Bye, Bye, Bubba!
Published 12:00 am Wednesday, February 26, 2014
Longtime APD sergeant retiring this week
He dances as he directs traffic, has been known to don a costume for special occasions, and has starred in an episode of the Australian reality show “Hamish and Andy,” that’s been viewed almost 30,000 times on YouTube.
He kisses fellow officers on the head in greeting, and generally, makes those who come in contact with him feel good.
And that’s why Paul Hudson, acting Andalusia police chief, isn’t quite sure what will happen when Sgt. Charles “Bubba” Bailey retires at the end of this week.
“You can’t replace somebody like Bubba,” Hudson said.
Bailey joined the force on Jan. 4, 1979, and has been a member of APD every since, minus a brief interruption in service for a trip to Alaska.
“They had very good pay, but also a lot of ice,” Bailey said. “A fellow officer talked me in to going with him. We drove 6,000-plus miles to go up there.”
They were, indeed, hiring law enforcement officers in Alaska, but here was one thing Bailey hadn’t counted on.
“They told me I was going to have to drive across a 40-foot lake,” he said.
When he balked at the idea, he was told, “Don’t worry, it’s frozen.
“I said, so would I be if I go through that ice,” Bailey recalled. So home he came.
Andalusia is actually Bailey’s adopted home. He was reared in the Tallahassee area by his grandparents, who farmed 4,000 acres.
“We took a half a day off for services on Sunday,” he said. “Other than that, you had your shoulder to the wheel.”
A neighbor who worked in law enforcement influenced Bailey to choose the profession, he said. But first, he took construction work that brought him to the local area.
“Back then I worked out a lot,” Bailey said. “This young lady took a liking to me.”
The young lady would be Brenda Gale Burkett Bailey, who would become his wife.
“She was family oriented, and wanted to stay close to her parents,” Bailey recalled, “When I said ‘I do, ‘I did. So that’s what we did.”
His wife encouraged him to get into law enforcement. Bailey said he is a multi-tasker, and worked at other things on the side to support his family. But he absolutely loves the APD. He was the training officer when both the current interim chief, Hudson, and the interim assistant chief, Paul Dean, were hired
“They are extremely good boys,” Bailey said. “I have nothing but total confidence in these two fellas.”
If he were five years younger and hurt a lot less, he said, he’d like to stick around and “be a part of what is about to fall in place.”
But hip and knee problems give him enough trouble to need pain relievers, and he doesn’t like to take medicine while he’s working. Even though he’s retiring, he plans to work parttime if he has to volunteer.
“The biggest thing is I love the APD,” Bailey said. “And you ain’t gotta like me for me to love you.”
Hudson said he’s only seen someone pull one over on Bailey once.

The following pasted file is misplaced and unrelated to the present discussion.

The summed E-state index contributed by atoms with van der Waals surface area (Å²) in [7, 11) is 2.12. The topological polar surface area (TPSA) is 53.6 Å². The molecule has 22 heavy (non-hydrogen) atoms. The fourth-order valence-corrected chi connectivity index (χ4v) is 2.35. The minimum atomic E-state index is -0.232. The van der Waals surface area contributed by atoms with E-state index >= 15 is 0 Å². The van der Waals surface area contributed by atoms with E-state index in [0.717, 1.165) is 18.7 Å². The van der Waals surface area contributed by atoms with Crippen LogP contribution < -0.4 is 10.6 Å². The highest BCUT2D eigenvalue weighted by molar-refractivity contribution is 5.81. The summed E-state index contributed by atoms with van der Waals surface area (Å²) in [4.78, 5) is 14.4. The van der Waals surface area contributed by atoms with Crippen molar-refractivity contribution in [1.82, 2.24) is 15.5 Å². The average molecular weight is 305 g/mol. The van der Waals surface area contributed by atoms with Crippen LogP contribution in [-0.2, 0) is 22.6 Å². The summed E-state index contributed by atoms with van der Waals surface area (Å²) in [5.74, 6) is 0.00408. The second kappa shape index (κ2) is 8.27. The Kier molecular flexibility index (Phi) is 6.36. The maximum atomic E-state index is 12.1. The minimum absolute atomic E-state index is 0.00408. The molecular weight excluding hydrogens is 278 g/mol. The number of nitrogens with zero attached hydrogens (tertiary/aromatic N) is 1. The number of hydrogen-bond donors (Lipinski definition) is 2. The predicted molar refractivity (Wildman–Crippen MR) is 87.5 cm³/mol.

He’s in the habit of hugging officers and kissing them on the head. Once, a fellow officer stood up in response, said, “OK, Bubba,” and kissed him square on the mouth. It startled Bailey.
“I said, ‘Fella, I’m not that way,’ ” he recalled. “I have a mustache, but I’m not used to kissing one.”
Hudson said those who witnessed it couldn’t stop laughing, mainly because it was so rare for anyone to leave Bailey at a loss for words.
Bailey said making people laugh and smile is what he likes to do.
“Distraction sometimes helps,” he said.
For instance, a man sees all kinds of emotions when directing traffic.
“You’re seeing all emotions,” he said. “People will be in a bad mood, fussing at you as they go by, telling you you’re No. 1 in other kinds of ways, like raising a finger,” he said. “They come close with the side view mirror.
“There was negativity and sadness on all these faces,” he said. “They needed cheering up.”
He made faces while directing traffic to make people smile. But there was one woman who never, ever smiled. So one day, he motioned for her to stop, shrugged his shoulders at her as if to ask, “Why won’t you smile.”
And then, right in the middle of the street, he moonwalked as he directed her forward.
“I really don’t know how I did that,” he said. “I never moonwalked before. But she smiled at me and gave me the ‘OK’ sign.”
Some of his dancing, he said, is to get out of the way of vehicles that pull too close.
Some people thought his antics silly, he said.
“It’s easier to catch flies with sugar than with salt,” he said.
He said he learned a lot about dealing with the public by watching Andy Griffith as Sheriff Andy Taylor.
He said “the public” nicknamed him “Bubba.”
He’s always carried on with children and teenagers, but because he couldn’t remember their names, he called them “Bubba” and “Bubbette.”
“It was because I didn’ thave one of those photogenic memories,” he explained.
“They could relate to that,” he said. “So they started called me “Bubba.’ ”
One reason he tries to keep fellow officers laughing, he said, is because “you never know what’s waiting around the corner.”
“These fellas are willing to put their lives on the line every day,” he said. “I want them to be safe and relaxed and go home to their families every night.”
Now, he’s planning to go home to his. The Baileys have three children, Kimberly Bailey Jennings of Huntsville; James Thomas Bailey, who lives in the county; and Lori Bailey Tubberville, who also lives in Huntsville. Bailey said his daughters’ houses are on adjacent lots, so all six of his grandchildren are easily accessible when he visits.
He also plays music, fishes, and does comedy in his spare time.
Bailey will be honored with a retirement party on March 7.